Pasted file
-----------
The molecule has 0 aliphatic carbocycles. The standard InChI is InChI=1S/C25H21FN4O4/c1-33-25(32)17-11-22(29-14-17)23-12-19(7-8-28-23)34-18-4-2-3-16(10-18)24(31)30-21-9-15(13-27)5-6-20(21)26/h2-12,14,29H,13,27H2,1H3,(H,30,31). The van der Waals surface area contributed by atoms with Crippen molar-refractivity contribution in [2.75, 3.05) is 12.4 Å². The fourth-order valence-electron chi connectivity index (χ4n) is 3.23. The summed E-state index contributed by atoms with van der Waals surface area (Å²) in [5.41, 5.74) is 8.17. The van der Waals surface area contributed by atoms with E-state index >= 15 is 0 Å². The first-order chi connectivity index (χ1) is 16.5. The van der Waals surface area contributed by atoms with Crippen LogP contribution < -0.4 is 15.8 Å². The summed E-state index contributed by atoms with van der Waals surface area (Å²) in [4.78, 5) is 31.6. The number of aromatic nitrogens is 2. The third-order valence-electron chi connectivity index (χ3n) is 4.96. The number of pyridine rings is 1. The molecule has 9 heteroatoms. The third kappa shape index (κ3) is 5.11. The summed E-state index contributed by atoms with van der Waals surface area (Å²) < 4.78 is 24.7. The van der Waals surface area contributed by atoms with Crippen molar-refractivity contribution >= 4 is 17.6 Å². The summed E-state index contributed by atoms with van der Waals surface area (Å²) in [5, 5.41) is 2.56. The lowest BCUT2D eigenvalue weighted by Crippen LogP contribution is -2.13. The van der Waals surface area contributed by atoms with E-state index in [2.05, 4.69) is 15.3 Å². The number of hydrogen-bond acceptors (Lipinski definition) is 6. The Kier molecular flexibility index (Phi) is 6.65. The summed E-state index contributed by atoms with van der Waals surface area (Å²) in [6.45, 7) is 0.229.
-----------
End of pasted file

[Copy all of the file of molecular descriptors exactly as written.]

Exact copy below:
The molecule has 0 aliphatic carbocycles. The standard InChI is InChI=1S/C25H21FN4O4/c1-33-25(32)17-11-22(29-14-17)23-12-19(7-8-28-23)34-18-4-2-3-16(10-18)24(31)30-21-9-15(13-27)5-6-20(21)26/h2-12,14,29H,13,27H2,1H3,(H,30,31). The van der Waals surface area contributed by atoms with Crippen molar-refractivity contribution in [2.75, 3.05) is 12.4 Å². The fourth-order valence-electron chi connectivity index (χ4n) is 3.23. The summed E-state index contributed by atoms with van der Waals surface area (Å²) in [5.41, 5.74) is 8.17. The van der Waals surface area contributed by atoms with E-state index >= 15 is 0 Å². The first-order chi connectivity index (χ1) is 16.5. The van der Waals surface area contributed by atoms with Crippen LogP contribution < -0.4 is 15.8 Å². The summed E-state index contributed by atoms with van der Waals surface area (Å²) in [4.78, 5) is 31.6. The number of aromatic nitrogens is 2. The third-order valence-electron chi connectivity index (χ3n) is 4.96. The number of pyridine rings is 1. The molecule has 9 heteroatoms. The third kappa shape index (κ3) is 5.11. The summed E-state index contributed by atoms with van der Waals surface area (Å²) < 4.78 is 24.7. The van der Waals surface area contributed by atoms with Crippen molar-refractivity contribution >= 4 is 17.6 Å². The summed E-state index contributed by atoms with van der Waals surface area (Å²) in [5, 5.41) is 2.56. The lowest BCUT2D eigenvalue weighted by Crippen LogP contribution is -2.13. The van der Waals surface area contributed by atoms with E-state index in [2.05, 4.69) is 15.3 Å². The number of hydrogen-bond acceptors (Lipinski definition) is 6. The Kier molecular flexibility index (Phi) is 6.65. The summed E-state index contributed by atoms with van der Waals surface area (Å²) in [6.45, 7) is 0.229.